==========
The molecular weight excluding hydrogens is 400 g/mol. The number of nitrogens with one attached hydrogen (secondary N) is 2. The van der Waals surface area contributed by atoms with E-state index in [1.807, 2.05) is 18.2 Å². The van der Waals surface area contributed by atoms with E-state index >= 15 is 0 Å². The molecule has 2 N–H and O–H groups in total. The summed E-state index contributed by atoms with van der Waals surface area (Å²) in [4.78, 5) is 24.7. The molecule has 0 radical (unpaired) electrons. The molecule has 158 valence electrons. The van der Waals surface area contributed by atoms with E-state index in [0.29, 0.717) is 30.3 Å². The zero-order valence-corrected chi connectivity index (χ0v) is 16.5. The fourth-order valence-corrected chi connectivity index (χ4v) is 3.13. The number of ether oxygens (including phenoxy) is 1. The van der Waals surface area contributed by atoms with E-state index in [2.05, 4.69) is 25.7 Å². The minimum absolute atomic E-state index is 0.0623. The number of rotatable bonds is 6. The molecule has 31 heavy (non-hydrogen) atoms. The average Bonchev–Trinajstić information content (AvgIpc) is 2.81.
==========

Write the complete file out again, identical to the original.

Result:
The molecular weight excluding hydrogens is 400 g/mol. The number of nitrogens with one attached hydrogen (secondary N) is 2. The van der Waals surface area contributed by atoms with E-state index in [1.807, 2.05) is 18.2 Å². The van der Waals surface area contributed by atoms with E-state index >= 15 is 0 Å². The molecule has 2 N–H and O–H groups in total. The summed E-state index contributed by atoms with van der Waals surface area (Å²) in [4.78, 5) is 24.7. The molecule has 0 radical (unpaired) electrons. The molecule has 158 valence electrons. The van der Waals surface area contributed by atoms with E-state index in [0.29, 0.717) is 30.3 Å². The zero-order valence-corrected chi connectivity index (χ0v) is 16.5. The fourth-order valence-corrected chi connectivity index (χ4v) is 3.13. The number of ether oxygens (including phenoxy) is 1. The van der Waals surface area contributed by atoms with E-state index in [2.05, 4.69) is 25.7 Å². The minimum absolute atomic E-state index is 0.0623. The number of rotatable bonds is 6. The molecule has 31 heavy (non-hydrogen) atoms. The average Bonchev–Trinajstić information content (AvgIpc) is 2.81.